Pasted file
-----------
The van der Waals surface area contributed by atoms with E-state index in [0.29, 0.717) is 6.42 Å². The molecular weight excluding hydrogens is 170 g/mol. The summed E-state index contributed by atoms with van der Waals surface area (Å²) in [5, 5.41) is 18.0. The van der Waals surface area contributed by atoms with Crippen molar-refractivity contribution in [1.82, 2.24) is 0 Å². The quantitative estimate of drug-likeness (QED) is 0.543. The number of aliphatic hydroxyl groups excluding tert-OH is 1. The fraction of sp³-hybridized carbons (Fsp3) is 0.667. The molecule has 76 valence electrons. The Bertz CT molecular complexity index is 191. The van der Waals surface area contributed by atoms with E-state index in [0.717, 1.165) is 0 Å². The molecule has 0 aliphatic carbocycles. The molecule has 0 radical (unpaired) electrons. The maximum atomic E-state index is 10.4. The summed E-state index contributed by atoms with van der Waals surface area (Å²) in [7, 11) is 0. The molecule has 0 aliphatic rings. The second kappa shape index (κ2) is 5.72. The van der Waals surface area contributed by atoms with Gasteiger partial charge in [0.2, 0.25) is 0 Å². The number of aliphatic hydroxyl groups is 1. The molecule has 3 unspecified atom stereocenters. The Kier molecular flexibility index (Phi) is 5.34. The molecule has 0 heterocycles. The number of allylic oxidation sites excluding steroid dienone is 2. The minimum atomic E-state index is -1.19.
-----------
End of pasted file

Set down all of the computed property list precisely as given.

The van der Waals surface area contributed by atoms with E-state index in [0.29, 0.717) is 6.42 Å². The molecular weight excluding hydrogens is 170 g/mol. The summed E-state index contributed by atoms with van der Waals surface area (Å²) in [5, 5.41) is 18.0. The van der Waals surface area contributed by atoms with Crippen molar-refractivity contribution in [1.82, 2.24) is 0 Å². The quantitative estimate of drug-likeness (QED) is 0.543. The number of aliphatic hydroxyl groups excluding tert-OH is 1. The fraction of sp³-hybridized carbons (Fsp3) is 0.667. The molecule has 76 valence electrons. The Bertz CT molecular complexity index is 191. The van der Waals surface area contributed by atoms with E-state index in [0.717, 1.165) is 0 Å². The molecule has 0 aliphatic carbocycles. The molecule has 0 radical (unpaired) electrons. The maximum atomic E-state index is 10.4. The summed E-state index contributed by atoms with van der Waals surface area (Å²) in [7, 11) is 0. The molecule has 0 aliphatic rings. The second kappa shape index (κ2) is 5.72. The van der Waals surface area contributed by atoms with Gasteiger partial charge in [0.2, 0.25) is 0 Å². The number of aliphatic hydroxyl groups is 1. The molecule has 3 unspecified atom stereocenters. The Kier molecular flexibility index (Phi) is 5.34. The molecule has 0 heterocycles. The number of allylic oxidation sites excluding steroid dienone is 2. The minimum atomic E-state index is -1.19.